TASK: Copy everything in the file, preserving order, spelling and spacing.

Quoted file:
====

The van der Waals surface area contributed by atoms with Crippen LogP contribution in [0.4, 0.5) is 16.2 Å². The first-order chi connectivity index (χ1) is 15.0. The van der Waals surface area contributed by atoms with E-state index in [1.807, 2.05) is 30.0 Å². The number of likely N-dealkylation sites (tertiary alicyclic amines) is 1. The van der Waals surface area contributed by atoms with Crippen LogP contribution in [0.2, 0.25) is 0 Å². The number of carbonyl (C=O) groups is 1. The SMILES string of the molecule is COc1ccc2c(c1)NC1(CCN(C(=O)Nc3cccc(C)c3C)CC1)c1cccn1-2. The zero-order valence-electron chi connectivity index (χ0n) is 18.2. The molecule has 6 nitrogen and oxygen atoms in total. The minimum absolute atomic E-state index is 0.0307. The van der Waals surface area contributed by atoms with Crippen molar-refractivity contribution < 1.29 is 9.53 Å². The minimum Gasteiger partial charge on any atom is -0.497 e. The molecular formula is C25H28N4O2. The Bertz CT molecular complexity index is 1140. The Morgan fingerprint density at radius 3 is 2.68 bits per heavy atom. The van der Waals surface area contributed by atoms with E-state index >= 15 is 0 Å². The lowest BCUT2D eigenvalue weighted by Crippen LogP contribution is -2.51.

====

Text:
The van der Waals surface area contributed by atoms with Crippen LogP contribution in [0.4, 0.5) is 16.2 Å². The first-order chi connectivity index (χ1) is 15.0. The van der Waals surface area contributed by atoms with E-state index in [1.807, 2.05) is 30.0 Å². The number of likely N-dealkylation sites (tertiary alicyclic amines) is 1. The van der Waals surface area contributed by atoms with Crippen LogP contribution in [0.2, 0.25) is 0 Å². The number of carbonyl (C=O) groups is 1. The SMILES string of the molecule is COc1ccc2c(c1)NC1(CCN(C(=O)Nc3cccc(C)c3C)CC1)c1cccn1-2. The zero-order valence-electron chi connectivity index (χ0n) is 18.2. The molecule has 6 nitrogen and oxygen atoms in total. The minimum absolute atomic E-state index is 0.0307. The van der Waals surface area contributed by atoms with Crippen molar-refractivity contribution < 1.29 is 9.53 Å². The minimum Gasteiger partial charge on any atom is -0.497 e. The molecular formula is C25H28N4O2. The Bertz CT molecular complexity index is 1140. The Morgan fingerprint density at radius 3 is 2.68 bits per heavy atom. The van der Waals surface area contributed by atoms with E-state index >= 15 is 0 Å². The lowest BCUT2D eigenvalue weighted by Crippen LogP contribution is -2.51.